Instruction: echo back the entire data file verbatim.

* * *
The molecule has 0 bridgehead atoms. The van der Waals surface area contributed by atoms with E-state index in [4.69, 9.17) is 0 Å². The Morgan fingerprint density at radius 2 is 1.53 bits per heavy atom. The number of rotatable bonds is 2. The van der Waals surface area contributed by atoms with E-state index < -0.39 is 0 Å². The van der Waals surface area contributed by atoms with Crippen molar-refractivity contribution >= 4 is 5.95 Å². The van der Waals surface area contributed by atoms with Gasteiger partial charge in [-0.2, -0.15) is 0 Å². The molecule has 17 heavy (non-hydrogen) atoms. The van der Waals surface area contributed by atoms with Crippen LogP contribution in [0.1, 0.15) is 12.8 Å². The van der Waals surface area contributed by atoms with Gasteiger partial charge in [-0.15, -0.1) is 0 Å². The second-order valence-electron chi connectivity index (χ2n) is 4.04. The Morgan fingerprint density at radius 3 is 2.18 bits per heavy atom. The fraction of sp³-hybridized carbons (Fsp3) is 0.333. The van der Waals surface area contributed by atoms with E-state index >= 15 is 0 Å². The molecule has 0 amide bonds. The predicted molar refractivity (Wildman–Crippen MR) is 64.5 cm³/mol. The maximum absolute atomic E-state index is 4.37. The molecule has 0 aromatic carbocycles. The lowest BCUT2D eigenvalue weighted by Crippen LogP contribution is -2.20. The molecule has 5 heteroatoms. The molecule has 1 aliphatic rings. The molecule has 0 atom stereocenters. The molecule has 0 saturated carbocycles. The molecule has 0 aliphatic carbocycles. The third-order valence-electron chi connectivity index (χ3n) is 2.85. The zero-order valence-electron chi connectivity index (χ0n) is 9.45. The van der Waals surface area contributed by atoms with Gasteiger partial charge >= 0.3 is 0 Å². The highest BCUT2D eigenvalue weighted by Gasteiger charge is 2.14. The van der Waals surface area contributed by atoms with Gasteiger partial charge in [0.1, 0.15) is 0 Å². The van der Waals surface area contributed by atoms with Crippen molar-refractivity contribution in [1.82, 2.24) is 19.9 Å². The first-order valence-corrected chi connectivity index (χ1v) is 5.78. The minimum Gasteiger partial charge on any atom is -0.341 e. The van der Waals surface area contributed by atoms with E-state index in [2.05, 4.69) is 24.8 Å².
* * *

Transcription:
The molecule has 0 bridgehead atoms. The van der Waals surface area contributed by atoms with E-state index in [4.69, 9.17) is 0 Å². The Morgan fingerprint density at radius 2 is 1.53 bits per heavy atom. The number of rotatable bonds is 2. The van der Waals surface area contributed by atoms with E-state index < -0.39 is 0 Å². The van der Waals surface area contributed by atoms with Crippen molar-refractivity contribution >= 4 is 5.95 Å². The van der Waals surface area contributed by atoms with Gasteiger partial charge in [-0.2, -0.15) is 0 Å². The molecule has 17 heavy (non-hydrogen) atoms. The van der Waals surface area contributed by atoms with Crippen LogP contribution in [0.1, 0.15) is 12.8 Å². The van der Waals surface area contributed by atoms with Gasteiger partial charge in [-0.15, -0.1) is 0 Å². The second-order valence-electron chi connectivity index (χ2n) is 4.04. The Morgan fingerprint density at radius 3 is 2.18 bits per heavy atom. The fraction of sp³-hybridized carbons (Fsp3) is 0.333. The van der Waals surface area contributed by atoms with E-state index >= 15 is 0 Å². The molecule has 0 amide bonds. The predicted molar refractivity (Wildman–Crippen MR) is 64.5 cm³/mol. The maximum absolute atomic E-state index is 4.37. The molecule has 0 aromatic carbocycles. The lowest BCUT2D eigenvalue weighted by Crippen LogP contribution is -2.20. The molecule has 5 heteroatoms. The molecule has 1 aliphatic rings. The molecule has 0 atom stereocenters. The molecule has 0 saturated carbocycles. The molecule has 0 aliphatic carbocycles. The third-order valence-electron chi connectivity index (χ3n) is 2.85. The zero-order valence-electron chi connectivity index (χ0n) is 9.45. The van der Waals surface area contributed by atoms with Gasteiger partial charge >= 0.3 is 0 Å². The highest BCUT2D eigenvalue weighted by Gasteiger charge is 2.14. The van der Waals surface area contributed by atoms with Gasteiger partial charge in [0.1, 0.15) is 0 Å². The van der Waals surface area contributed by atoms with Crippen molar-refractivity contribution in [1.82, 2.24) is 19.9 Å². The first-order valence-corrected chi connectivity index (χ1v) is 5.78. The minimum Gasteiger partial charge on any atom is -0.341 e. The van der Waals surface area contributed by atoms with E-state index in [2.05, 4.69) is 24.8 Å².